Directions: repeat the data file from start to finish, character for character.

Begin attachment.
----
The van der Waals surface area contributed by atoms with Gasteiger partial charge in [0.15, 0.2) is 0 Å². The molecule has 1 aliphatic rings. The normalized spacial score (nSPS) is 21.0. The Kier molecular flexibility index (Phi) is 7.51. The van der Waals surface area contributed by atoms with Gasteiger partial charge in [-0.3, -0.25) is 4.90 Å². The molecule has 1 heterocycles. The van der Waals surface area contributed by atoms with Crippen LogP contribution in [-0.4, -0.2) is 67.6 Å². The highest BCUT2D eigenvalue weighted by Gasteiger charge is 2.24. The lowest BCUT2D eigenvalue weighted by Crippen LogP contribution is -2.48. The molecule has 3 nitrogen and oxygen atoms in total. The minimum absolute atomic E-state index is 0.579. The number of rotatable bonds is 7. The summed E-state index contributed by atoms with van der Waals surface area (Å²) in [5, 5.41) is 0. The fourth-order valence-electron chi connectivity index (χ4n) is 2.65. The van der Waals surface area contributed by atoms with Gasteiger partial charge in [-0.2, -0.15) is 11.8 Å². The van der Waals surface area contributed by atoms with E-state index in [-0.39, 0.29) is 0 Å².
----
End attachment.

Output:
The van der Waals surface area contributed by atoms with Gasteiger partial charge in [0.15, 0.2) is 0 Å². The molecule has 1 aliphatic rings. The normalized spacial score (nSPS) is 21.0. The Kier molecular flexibility index (Phi) is 7.51. The van der Waals surface area contributed by atoms with Gasteiger partial charge in [-0.3, -0.25) is 4.90 Å². The molecule has 1 heterocycles. The van der Waals surface area contributed by atoms with Crippen LogP contribution in [-0.4, -0.2) is 67.6 Å². The highest BCUT2D eigenvalue weighted by Gasteiger charge is 2.24. The lowest BCUT2D eigenvalue weighted by Crippen LogP contribution is -2.48. The molecule has 3 nitrogen and oxygen atoms in total. The minimum absolute atomic E-state index is 0.579. The number of rotatable bonds is 7. The summed E-state index contributed by atoms with van der Waals surface area (Å²) in [5, 5.41) is 0. The fourth-order valence-electron chi connectivity index (χ4n) is 2.65. The van der Waals surface area contributed by atoms with Gasteiger partial charge in [-0.2, -0.15) is 11.8 Å². The van der Waals surface area contributed by atoms with E-state index in [-0.39, 0.29) is 0 Å².